Promo impact of TV debated on first panel.

The promotional impact of television and the "American Idol" model were ideas in focus at the “TV Star” panel which opened this year's Billboard Latin Music Conference & Awards in Miami.

“People, particularly the younger audience, are moving away from radio and looking for their icons on television,” said moderator Tamara Conniff, executive editor/associate publisher of Billboard Information Group. “The power of television has never been more important in exposing musicians.”

Reality TV, particularly programs in any number of nations that have adopted the “American Idol” model, have become a primary platform for not only breaking new artists, but selling the music of acts that guest star on the shows or whose music is performed by contestants.

Stephanie Fisch, senior VP of Endemol USA Latino, pointed out that David Bisbal, winner of reality show Operación Triunfo, went on to sell millions of albums and win a Grammy Award following his TV exposure. All 16 finalists of the show’s first season released singles; at one point, seven slots among the Latin Pop top 10 were occupied by the contestants.

“The audience feels like they are part of the story,” said Arturo Velasco, director of Televisa Musica. “They’re involved, so they become invested in these artists.” He added that in the Latin entertainment industry, reality shows have supplanted soap operas as the most effective way to expose and ultimately sell Latin music on TV. “New generations aren’t going to sit through a 3-minute song in a soap. They need to be entertained faster, or they will turn to the remote, or their DVD player or X-Box. The monitor is no longer just a TV screen,” he said.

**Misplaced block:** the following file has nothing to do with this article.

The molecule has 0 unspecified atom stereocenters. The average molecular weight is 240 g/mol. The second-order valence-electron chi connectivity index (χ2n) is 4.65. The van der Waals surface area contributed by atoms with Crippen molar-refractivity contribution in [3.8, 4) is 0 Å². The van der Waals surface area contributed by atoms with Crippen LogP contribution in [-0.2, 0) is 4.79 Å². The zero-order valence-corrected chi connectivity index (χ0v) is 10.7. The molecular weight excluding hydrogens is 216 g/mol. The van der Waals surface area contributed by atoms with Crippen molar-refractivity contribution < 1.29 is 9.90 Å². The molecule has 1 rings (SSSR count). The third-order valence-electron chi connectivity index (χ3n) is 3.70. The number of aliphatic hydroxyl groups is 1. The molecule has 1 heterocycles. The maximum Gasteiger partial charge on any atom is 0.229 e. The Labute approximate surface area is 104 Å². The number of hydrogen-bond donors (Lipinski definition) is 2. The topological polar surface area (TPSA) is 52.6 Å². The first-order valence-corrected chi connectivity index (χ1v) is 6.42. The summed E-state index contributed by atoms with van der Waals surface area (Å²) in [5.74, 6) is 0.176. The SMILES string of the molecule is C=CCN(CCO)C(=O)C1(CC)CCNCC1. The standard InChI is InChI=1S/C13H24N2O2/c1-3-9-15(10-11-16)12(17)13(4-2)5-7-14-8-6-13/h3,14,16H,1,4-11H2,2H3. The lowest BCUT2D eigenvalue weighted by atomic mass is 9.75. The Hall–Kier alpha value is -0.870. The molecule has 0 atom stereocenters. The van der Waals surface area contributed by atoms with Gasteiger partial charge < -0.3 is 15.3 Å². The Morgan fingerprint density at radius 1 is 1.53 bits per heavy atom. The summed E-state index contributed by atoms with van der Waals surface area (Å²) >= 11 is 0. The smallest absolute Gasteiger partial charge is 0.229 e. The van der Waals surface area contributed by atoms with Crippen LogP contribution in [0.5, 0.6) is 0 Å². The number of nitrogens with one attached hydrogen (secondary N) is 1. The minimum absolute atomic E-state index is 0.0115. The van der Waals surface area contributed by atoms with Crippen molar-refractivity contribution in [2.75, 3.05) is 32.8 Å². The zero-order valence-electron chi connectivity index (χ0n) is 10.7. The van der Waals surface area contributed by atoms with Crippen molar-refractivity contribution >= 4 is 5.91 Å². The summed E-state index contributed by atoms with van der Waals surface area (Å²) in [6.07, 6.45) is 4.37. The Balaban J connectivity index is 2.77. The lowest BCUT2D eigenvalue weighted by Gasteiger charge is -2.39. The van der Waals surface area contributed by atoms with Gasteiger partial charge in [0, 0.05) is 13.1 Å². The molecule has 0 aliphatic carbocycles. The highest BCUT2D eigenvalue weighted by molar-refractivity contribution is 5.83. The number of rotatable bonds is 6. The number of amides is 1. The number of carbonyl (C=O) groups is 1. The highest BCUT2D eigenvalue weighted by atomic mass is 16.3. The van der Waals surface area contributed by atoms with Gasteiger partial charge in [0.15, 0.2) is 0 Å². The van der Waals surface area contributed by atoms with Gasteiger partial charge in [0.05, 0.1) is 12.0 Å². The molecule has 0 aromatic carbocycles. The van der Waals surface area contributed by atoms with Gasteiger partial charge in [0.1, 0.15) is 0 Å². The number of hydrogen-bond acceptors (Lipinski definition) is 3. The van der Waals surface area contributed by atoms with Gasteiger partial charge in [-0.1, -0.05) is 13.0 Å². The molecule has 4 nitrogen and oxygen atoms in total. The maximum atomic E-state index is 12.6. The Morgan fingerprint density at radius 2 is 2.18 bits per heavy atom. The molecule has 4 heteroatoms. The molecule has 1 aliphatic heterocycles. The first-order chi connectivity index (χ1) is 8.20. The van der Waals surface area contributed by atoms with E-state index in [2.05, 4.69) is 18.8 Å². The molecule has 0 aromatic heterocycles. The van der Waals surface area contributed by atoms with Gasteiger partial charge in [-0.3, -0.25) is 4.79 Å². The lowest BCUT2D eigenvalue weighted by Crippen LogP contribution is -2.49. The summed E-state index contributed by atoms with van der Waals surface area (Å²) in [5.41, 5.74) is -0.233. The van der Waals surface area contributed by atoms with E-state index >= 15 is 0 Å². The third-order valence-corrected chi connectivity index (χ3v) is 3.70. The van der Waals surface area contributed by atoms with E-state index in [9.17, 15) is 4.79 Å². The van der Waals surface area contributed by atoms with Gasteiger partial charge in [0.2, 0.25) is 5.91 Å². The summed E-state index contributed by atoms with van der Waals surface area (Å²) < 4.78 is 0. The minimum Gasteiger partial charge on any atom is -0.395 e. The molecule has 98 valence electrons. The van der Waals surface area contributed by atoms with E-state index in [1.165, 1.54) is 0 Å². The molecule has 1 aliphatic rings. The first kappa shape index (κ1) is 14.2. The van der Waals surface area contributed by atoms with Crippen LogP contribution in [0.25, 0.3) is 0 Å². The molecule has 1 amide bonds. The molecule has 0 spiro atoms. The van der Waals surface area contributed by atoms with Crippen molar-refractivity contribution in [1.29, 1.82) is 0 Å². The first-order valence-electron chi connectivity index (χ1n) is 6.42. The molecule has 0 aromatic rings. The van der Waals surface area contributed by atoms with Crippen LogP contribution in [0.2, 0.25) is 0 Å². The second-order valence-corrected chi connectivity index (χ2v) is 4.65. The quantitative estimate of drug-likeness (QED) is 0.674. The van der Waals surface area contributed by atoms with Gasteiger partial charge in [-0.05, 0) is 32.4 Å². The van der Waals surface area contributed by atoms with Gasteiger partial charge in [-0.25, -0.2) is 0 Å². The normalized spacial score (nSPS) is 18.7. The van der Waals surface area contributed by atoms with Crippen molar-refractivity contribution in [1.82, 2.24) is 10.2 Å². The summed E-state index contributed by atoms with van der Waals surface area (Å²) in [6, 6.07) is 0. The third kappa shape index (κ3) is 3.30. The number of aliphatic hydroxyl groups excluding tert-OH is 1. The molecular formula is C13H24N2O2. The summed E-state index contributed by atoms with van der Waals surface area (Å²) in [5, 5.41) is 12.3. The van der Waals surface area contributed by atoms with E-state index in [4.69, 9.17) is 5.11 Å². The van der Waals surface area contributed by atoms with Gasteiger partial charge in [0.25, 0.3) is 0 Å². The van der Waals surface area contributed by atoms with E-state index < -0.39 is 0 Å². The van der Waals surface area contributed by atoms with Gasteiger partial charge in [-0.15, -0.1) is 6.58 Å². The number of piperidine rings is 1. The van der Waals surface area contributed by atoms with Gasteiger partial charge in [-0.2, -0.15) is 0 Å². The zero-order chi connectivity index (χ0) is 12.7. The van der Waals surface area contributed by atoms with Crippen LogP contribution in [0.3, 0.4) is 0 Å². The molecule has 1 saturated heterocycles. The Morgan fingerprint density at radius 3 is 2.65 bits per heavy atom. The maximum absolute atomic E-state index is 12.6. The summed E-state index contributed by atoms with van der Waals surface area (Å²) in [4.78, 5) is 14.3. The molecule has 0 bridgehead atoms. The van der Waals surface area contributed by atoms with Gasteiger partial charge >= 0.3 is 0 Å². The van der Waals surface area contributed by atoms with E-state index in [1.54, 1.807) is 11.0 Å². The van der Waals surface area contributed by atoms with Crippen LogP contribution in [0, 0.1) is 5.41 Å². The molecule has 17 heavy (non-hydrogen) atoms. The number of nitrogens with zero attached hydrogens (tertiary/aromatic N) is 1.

The session also addressed ways for developing artists to get their music or songs exposed—and the panelists stressed that camping outside a record executive’s office in hopes of gaining fame and fortune is seldom realistic anymore. A more likely alternative: again, television.

“There are many roads to follow to be a singer or a composer,” said Jack Alfandary, VP of licensing and new business development for Latin American and U.S. Hispanic markets for Fremantle Media Licensing Worldwide. “You have to be very clear with your objectives, but more than anything, the most critical aspect is creativity. In the music world and in the TV world, creativity is welcome. If you have the talent to combine the two, you’re in an even better place.”

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